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NUDGING FOR BETTER HEALTH: IS THERE A ROLE FOR REGULATION? Associate Professor Anne-Maree Farrell Australian Research Council Future Fellow Faculty of.

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Presentation on theme: "NUDGING FOR BETTER HEALTH: IS THERE A ROLE FOR REGULATION? Associate Professor Anne-Maree Farrell Australian Research Council Future Fellow Faculty of."— Presentation transcript:

1 NUDGING FOR BETTER HEALTH: IS THERE A ROLE FOR REGULATION? Associate Professor Anne-Maree Farrell Australian Research Council Future Fellow Faculty of Law, Monash University

2 Overview Relationship between Nudge and Regulation ▫Focus on public sector; role of state/government ▫Overview rather than case studies Focus on Health: ▫Role of Nudges ▫Designing Nudge Policy ▫Role of Regulation Concluding comments 2

3 Nudges: What’s Not to Like? 3 Nudge = Influence ‘Low cost, low pain’ Avoidance: ‘easy and cheap’ Less coercive, more effective Engages both public and private sectors Has potential appeal across the political divide

4 Nudge v Regulation Dichotomous Framing (in government policy literature) ▫Soft v Hard ▫Influence v Coercion ▫Low Cost v High Cost ▫Easy v Difficult So is there a Role for Regulation? ▫Well… it depends ▫How we define regulation ▫Policy aims and objectives 4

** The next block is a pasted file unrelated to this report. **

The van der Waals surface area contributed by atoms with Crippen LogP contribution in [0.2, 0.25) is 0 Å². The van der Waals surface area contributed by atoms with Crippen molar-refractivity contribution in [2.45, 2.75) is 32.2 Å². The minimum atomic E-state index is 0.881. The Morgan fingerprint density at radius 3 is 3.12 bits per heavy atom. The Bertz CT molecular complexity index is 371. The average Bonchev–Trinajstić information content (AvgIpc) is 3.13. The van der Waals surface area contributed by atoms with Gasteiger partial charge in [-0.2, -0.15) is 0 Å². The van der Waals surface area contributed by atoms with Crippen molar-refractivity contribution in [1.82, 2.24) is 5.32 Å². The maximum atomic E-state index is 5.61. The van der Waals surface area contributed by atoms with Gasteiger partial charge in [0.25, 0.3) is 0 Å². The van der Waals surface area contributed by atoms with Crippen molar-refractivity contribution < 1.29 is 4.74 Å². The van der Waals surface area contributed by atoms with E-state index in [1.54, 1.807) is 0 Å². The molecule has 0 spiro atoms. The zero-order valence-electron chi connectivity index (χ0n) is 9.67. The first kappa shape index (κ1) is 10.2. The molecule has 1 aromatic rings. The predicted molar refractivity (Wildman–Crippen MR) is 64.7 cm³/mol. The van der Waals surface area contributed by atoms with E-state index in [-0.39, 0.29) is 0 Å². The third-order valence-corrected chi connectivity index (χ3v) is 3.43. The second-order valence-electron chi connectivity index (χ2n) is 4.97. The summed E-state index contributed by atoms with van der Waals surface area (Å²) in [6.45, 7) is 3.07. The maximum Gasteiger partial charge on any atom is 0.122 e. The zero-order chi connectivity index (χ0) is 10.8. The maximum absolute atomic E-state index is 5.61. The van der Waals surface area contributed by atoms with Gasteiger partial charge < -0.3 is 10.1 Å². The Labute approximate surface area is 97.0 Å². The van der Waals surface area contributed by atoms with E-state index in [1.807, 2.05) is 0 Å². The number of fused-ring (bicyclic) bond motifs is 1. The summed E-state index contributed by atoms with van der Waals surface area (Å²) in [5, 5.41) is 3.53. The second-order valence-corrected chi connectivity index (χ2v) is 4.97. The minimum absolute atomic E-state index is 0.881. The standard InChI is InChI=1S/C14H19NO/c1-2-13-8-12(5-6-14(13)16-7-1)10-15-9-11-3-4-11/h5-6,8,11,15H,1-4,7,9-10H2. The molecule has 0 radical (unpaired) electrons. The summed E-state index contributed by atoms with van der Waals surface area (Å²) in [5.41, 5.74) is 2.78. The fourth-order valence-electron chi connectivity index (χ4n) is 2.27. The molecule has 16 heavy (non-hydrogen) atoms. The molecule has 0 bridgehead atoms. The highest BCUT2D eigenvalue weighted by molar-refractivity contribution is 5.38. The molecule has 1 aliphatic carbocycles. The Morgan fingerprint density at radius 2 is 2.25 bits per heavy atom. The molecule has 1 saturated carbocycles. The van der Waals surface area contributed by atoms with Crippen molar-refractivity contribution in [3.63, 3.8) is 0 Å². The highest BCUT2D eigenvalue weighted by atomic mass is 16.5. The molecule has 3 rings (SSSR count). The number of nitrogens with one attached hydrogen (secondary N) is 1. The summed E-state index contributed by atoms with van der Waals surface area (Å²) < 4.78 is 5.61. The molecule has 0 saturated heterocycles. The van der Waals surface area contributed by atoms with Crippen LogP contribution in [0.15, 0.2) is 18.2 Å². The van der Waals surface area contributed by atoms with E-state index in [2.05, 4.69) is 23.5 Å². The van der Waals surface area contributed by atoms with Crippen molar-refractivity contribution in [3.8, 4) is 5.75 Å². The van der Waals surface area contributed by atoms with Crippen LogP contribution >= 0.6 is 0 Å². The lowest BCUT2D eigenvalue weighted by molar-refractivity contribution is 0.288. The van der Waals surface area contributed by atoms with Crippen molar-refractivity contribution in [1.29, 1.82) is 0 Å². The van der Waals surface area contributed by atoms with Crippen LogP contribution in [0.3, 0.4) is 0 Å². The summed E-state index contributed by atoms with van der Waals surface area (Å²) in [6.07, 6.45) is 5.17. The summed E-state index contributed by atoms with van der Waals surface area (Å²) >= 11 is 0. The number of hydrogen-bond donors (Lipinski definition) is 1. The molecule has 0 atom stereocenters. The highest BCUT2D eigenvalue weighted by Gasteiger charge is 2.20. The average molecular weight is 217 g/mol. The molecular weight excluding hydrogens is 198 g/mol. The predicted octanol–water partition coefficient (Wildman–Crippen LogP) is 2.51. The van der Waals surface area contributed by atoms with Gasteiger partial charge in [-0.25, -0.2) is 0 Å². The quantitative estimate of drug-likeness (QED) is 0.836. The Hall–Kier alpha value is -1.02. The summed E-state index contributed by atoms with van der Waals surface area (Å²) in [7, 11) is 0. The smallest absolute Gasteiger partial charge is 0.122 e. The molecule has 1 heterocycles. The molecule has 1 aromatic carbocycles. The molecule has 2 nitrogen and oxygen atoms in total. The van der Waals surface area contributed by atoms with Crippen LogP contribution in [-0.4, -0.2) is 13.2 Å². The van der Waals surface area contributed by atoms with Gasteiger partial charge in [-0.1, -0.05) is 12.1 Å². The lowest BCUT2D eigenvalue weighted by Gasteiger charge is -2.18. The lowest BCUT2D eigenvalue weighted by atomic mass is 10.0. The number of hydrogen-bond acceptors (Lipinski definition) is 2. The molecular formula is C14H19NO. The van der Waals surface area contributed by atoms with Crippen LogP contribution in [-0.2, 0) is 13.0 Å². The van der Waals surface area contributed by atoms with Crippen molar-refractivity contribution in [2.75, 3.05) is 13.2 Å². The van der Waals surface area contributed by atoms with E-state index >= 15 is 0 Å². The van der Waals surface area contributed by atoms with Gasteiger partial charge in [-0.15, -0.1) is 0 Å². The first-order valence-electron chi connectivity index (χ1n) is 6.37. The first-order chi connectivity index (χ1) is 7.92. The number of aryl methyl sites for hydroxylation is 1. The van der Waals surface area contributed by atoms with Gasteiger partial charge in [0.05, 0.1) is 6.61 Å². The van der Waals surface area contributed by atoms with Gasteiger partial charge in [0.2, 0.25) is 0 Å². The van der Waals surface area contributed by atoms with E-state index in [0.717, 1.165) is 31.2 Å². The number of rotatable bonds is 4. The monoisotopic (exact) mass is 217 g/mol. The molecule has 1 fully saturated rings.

5 What Do We Mean by Regulation? A sustained and focused attempt to alter the behaviour of others according to standards and goals with the intention of producing a broadly defined outcome or outcomes, which may involve mechanisms of:- standard setting, information gathering behaviour modification (see Black, 2005) 5

6 Regulatory Toolbox Definitions Self-regulation ‘Command and control’ Governance Where does nudge fit? 6

7 Nudge and Regulation What is or should be the relationship between nudge and regulation? Options: ▫Separate ▫Part of Continuum ▫Nudge inappropriate ▫Regulation preferred 7

8 Nudges and Health General Criteria ▫Preferences ▫Costs v Benefits ▫Public Acceptability Design Criteria: ▫Who the policy affects? ▫What type of behaviour is intended? ▫How the change will be achieved? UK Cabinet Office & Institute for Government, MINDSPACE, 2010) 8

9 Nudges and Health Aim: ▫Health-Related Behaviour Change See Policy Design Criteria (previous slide) Additional Factors: ▫Autonomy ▫Effectiveness ▫Legitimacy (see Reeves, 2009) 9

10 Nudges and Health Health: Political Context; High Media Visibility Questions of Legitimacy Important: ▫Who is the choice architect? ▫Ethics: Autonomy, Freedom of Choice, Extent of Intervention ▫Disclosure, Monitoring, Transparency ▫Effectiveness: Design and Outcomes ▫Acceptability: Public and Political 10

11 Regulation and Health Behavioural change for better health outcomes ▫Regulation as part of behavioural change toolbox ▫Can be direct or indirect When is hard or legally binding regulation preferred option? ▫Evidence shows nudge not working ▫Rules are known and visible ▫Facilitate compliance (in particular, industry) ▫Change structural and environmental factors ▫Increase government capacity to act ▫Protection of public health ▫Enhance legitimacy 11

12 Concluding Comments …. Relationship between Nudge and Regulation Health: ▫Nudges ▫Evidence Base: Design and Outcomes ▫The Role of Regulation AND REMEMBER: ▫It’s All About the Politics…. 12

13 Concluding Comments … The Politics of Nudge 13


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